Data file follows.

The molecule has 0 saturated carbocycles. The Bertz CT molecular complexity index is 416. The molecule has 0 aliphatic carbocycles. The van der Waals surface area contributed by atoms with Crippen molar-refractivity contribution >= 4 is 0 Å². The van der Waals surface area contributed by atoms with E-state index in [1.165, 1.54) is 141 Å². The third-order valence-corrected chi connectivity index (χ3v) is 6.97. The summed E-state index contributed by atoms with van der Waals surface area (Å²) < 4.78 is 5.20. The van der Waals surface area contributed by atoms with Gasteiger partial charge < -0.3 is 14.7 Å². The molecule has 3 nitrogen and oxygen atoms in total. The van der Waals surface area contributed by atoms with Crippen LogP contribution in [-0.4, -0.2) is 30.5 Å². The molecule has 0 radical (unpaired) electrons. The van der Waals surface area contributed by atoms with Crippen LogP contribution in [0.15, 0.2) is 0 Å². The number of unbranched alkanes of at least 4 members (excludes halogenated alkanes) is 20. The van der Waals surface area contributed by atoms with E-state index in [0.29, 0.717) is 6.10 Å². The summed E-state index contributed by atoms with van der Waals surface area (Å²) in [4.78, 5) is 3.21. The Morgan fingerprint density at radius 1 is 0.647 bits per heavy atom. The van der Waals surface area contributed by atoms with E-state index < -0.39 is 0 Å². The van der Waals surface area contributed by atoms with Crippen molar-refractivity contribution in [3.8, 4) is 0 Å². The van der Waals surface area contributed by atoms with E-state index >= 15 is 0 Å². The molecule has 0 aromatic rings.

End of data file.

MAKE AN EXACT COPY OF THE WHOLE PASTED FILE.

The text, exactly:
The molecule has 0 saturated carbocycles. The Bertz CT molecular complexity index is 416. The molecule has 0 aliphatic carbocycles. The van der Waals surface area contributed by atoms with Crippen molar-refractivity contribution >= 4 is 0 Å². The van der Waals surface area contributed by atoms with E-state index in [1.165, 1.54) is 141 Å². The third-order valence-corrected chi connectivity index (χ3v) is 6.97. The summed E-state index contributed by atoms with van der Waals surface area (Å²) < 4.78 is 5.20. The van der Waals surface area contributed by atoms with Gasteiger partial charge < -0.3 is 14.7 Å². The molecule has 3 nitrogen and oxygen atoms in total. The van der Waals surface area contributed by atoms with Crippen LogP contribution in [-0.4, -0.2) is 30.5 Å². The molecule has 0 radical (unpaired) electrons. The van der Waals surface area contributed by atoms with Crippen LogP contribution in [0.15, 0.2) is 0 Å². The number of unbranched alkanes of at least 4 members (excludes halogenated alkanes) is 20. The van der Waals surface area contributed by atoms with E-state index in [0.29, 0.717) is 6.10 Å². The summed E-state index contributed by atoms with van der Waals surface area (Å²) in [4.78, 5) is 3.21. The Morgan fingerprint density at radius 1 is 0.647 bits per heavy atom. The van der Waals surface area contributed by atoms with E-state index < -0.39 is 0 Å². The van der Waals surface area contributed by atoms with Crippen molar-refractivity contribution in [3.8, 4) is 0 Å². The van der Waals surface area contributed by atoms with E-state index >= 15 is 0 Å². The molecule has 0 aromatic rings.